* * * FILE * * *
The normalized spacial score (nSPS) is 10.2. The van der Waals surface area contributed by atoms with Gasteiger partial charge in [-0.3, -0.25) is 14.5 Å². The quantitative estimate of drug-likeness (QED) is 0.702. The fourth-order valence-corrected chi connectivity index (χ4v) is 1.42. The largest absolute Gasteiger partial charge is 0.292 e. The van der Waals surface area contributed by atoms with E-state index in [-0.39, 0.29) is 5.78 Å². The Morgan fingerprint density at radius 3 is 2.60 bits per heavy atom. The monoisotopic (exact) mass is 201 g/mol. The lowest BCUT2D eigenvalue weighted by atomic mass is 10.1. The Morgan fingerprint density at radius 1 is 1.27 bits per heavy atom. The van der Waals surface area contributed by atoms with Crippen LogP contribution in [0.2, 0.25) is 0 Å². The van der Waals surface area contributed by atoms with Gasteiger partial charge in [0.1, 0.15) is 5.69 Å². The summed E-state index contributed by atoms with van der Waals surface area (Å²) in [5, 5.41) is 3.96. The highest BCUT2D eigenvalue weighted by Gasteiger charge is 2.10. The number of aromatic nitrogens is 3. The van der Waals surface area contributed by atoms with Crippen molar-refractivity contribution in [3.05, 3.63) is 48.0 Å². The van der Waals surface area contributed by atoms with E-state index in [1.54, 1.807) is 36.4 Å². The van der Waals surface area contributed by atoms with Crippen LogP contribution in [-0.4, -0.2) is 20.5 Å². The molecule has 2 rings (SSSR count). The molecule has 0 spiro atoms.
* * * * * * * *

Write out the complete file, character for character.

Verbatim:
The normalized spacial score (nSPS) is 10.2. The van der Waals surface area contributed by atoms with Gasteiger partial charge in [-0.3, -0.25) is 14.5 Å². The quantitative estimate of drug-likeness (QED) is 0.702. The fourth-order valence-corrected chi connectivity index (χ4v) is 1.42. The largest absolute Gasteiger partial charge is 0.292 e. The van der Waals surface area contributed by atoms with E-state index in [-0.39, 0.29) is 5.78 Å². The Morgan fingerprint density at radius 3 is 2.60 bits per heavy atom. The monoisotopic (exact) mass is 201 g/mol. The lowest BCUT2D eigenvalue weighted by atomic mass is 10.1. The Morgan fingerprint density at radius 1 is 1.27 bits per heavy atom. The van der Waals surface area contributed by atoms with Crippen LogP contribution in [0.2, 0.25) is 0 Å². The van der Waals surface area contributed by atoms with Gasteiger partial charge in [0.1, 0.15) is 5.69 Å². The summed E-state index contributed by atoms with van der Waals surface area (Å²) in [5, 5.41) is 3.96. The highest BCUT2D eigenvalue weighted by Gasteiger charge is 2.10. The number of aromatic nitrogens is 3. The van der Waals surface area contributed by atoms with Crippen molar-refractivity contribution in [3.05, 3.63) is 48.0 Å². The van der Waals surface area contributed by atoms with E-state index in [1.54, 1.807) is 36.4 Å². The van der Waals surface area contributed by atoms with Crippen LogP contribution in [-0.4, -0.2) is 20.5 Å². The molecule has 2 rings (SSSR count). The molecule has 0 spiro atoms.